JEFFERSON CITY — Even as a Senate committee approved a proposed prescription drug monitoring program, a potential showdown on the bill's fate was playing out behind the scenes.
House Bill 90, sponsored by Rep. Holly Rehder, R-Sikeston, would create an electronic log that monitors prescription drug users through physicians and dispensers.
In a hearing Thursday morning, Rehder presented her bill to the Senate Transportation, Infrastructure and Public Safety Committee. The committee fast-tracked the bill, passing it 7-0.
The bill passed in the House last week and will now go to the Senate floor, where it was previously expected to receive strong opposition from Sen. Rob Schaaf, R-St. Joseph. Schaaf has successfully stalled progress on PDMP plans in past sessions, citing privacy concerns over putting people's sensitive medical records into a database that could be hacked.
Schaaf announced in a press conference Tuesday that he would retract his opposition to the bill, but he included a condition: an amendment to the bill mandating that physicians use the program.
"I won't block the bill if that amendment is on there," Schaaf said Thursday morning.
Sen. Dave Schatz, R-Sullivan, will handle the bill in the Senate. He said he plans to propose an amendment that would create such a mandate.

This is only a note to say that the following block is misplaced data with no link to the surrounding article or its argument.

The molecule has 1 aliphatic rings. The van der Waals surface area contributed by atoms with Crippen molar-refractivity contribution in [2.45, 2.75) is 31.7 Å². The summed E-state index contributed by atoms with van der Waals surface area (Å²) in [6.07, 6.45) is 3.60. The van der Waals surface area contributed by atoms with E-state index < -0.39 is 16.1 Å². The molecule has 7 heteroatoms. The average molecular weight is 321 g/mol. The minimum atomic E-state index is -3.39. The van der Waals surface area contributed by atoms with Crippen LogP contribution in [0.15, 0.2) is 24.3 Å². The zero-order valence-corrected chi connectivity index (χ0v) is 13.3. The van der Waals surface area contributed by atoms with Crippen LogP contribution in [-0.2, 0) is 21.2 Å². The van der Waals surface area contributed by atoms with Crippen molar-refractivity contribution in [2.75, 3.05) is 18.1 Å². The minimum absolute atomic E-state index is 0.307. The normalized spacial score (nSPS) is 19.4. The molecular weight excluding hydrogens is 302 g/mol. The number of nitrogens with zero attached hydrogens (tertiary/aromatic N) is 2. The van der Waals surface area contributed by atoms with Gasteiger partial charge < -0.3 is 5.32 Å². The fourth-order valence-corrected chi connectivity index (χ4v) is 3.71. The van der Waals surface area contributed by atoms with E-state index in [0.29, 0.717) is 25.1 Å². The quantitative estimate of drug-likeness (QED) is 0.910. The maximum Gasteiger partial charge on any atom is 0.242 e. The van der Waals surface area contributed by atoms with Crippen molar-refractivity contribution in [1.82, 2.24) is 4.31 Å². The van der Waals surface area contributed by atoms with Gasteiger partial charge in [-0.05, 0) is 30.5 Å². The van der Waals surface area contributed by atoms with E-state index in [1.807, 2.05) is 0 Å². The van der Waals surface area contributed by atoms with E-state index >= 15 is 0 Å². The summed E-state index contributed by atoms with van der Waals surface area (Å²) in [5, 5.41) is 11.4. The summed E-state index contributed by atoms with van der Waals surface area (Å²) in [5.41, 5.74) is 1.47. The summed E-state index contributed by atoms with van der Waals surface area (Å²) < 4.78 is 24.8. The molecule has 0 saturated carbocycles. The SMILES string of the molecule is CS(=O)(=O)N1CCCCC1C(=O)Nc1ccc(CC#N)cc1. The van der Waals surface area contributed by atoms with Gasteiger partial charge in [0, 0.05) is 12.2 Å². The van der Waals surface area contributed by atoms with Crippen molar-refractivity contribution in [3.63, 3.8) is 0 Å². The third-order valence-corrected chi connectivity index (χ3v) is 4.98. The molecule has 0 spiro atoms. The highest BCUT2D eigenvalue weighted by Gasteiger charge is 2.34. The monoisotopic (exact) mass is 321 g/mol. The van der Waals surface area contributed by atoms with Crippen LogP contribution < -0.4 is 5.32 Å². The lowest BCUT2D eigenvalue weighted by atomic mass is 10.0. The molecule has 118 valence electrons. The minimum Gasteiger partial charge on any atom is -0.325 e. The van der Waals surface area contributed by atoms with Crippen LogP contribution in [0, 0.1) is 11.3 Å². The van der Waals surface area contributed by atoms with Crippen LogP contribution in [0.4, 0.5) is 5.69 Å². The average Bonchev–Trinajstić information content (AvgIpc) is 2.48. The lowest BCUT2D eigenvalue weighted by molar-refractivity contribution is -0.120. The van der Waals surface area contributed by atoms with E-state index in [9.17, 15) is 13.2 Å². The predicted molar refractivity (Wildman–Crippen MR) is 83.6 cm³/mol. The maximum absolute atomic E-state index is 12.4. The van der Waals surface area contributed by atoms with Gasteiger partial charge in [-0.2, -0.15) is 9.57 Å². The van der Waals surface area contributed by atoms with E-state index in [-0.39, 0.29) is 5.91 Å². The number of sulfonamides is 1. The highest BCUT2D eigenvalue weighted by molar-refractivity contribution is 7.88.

The Tuesday announcement came as a surprise to Rehder, but she hasn't voiced opposition to the potential amendment.
"I think physicians checking the program is what it’s intended for," Rehder said in the hearing.
In an interview earlier this week, Rehder said that the wording of a doctor mandate is key.
"We don’t want to get in between our physicians with their patient care," Rehder said. "This is a clinical tool, it does not need to be turned into some form of, you know, ‘Oh well now we’re worried about all the doctors, if they’re checking the database as often as they should.’ We need to allow some of the medical decisions to be in the hands of our doctors."
The mandate has received opposition from the Missouri State Medical Association, which previously testified in favor of the bill.
"We do not support utilization mandates, and (Schaaf) knows that," MSMA wrote in a tweet Tuesday.
MSMA did not respond to a request for comment.
Sen. Bob Onder, R-Lake Saint Louis, a physician, isn't sure if he'll support the bill.
"I'm going to see what final form it takes," Onder said. "I do have a problem with mandating use by physicians."
Those opposing the bill testified in the hearing that the program violates individual privacy, in addition to expressing concerns about the effectiveness of the program in other states.
Schaaf previously proposed a competing bill, which passed in the Senate on March 2 and has yet to be heard in a House committee.
The House passed Rehder's bill with an added amendment that included a real-time clause, meaning dispensers would be required to report prescription data within 24 hours beginning Jan. 1, 2020.
During Thursday's hearing, those who testified in support of the bill heavily outweighed those testifying in opposition. A long line formed in the aisle of the hearing room for groups and individuals to express their support.
John Sadler contributed to this report.